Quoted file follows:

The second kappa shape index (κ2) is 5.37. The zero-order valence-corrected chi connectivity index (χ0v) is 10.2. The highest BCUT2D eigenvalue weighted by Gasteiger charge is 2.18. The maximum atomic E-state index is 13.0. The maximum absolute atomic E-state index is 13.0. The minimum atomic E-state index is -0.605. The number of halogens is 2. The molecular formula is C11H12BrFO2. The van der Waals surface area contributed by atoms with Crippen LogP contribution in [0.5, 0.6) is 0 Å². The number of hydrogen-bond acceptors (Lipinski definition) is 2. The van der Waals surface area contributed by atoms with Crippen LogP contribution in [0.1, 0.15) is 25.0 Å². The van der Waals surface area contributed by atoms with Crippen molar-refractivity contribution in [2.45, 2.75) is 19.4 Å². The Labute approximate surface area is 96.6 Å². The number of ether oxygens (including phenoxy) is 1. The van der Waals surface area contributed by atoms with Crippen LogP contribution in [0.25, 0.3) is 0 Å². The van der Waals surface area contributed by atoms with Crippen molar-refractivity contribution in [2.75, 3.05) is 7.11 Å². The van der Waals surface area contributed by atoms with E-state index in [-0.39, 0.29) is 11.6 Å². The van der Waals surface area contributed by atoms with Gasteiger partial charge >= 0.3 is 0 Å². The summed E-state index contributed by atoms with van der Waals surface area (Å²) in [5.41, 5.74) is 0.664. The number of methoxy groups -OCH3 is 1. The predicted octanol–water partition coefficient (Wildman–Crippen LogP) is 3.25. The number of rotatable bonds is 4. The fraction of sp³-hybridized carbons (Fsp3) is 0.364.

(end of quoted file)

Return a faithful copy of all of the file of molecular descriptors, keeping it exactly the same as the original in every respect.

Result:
The second kappa shape index (κ2) is 5.37. The zero-order valence-corrected chi connectivity index (χ0v) is 10.2. The highest BCUT2D eigenvalue weighted by Gasteiger charge is 2.18. The maximum atomic E-state index is 13.0. The maximum absolute atomic E-state index is 13.0. The minimum atomic E-state index is -0.605. The number of halogens is 2. The molecular formula is C11H12BrFO2. The van der Waals surface area contributed by atoms with Crippen LogP contribution in [0.5, 0.6) is 0 Å². The number of hydrogen-bond acceptors (Lipinski definition) is 2. The van der Waals surface area contributed by atoms with Crippen LogP contribution in [0.1, 0.15) is 25.0 Å². The van der Waals surface area contributed by atoms with Crippen molar-refractivity contribution in [2.45, 2.75) is 19.4 Å². The Labute approximate surface area is 96.6 Å². The number of ether oxygens (including phenoxy) is 1. The van der Waals surface area contributed by atoms with Crippen LogP contribution in [0.25, 0.3) is 0 Å². The van der Waals surface area contributed by atoms with Crippen molar-refractivity contribution in [2.75, 3.05) is 7.11 Å². The van der Waals surface area contributed by atoms with E-state index in [-0.39, 0.29) is 11.6 Å². The van der Waals surface area contributed by atoms with Gasteiger partial charge >= 0.3 is 0 Å². The summed E-state index contributed by atoms with van der Waals surface area (Å²) in [5.41, 5.74) is 0.664. The number of methoxy groups -OCH3 is 1. The predicted octanol–water partition coefficient (Wildman–Crippen LogP) is 3.25. The number of rotatable bonds is 4. The fraction of sp³-hybridized carbons (Fsp3) is 0.364.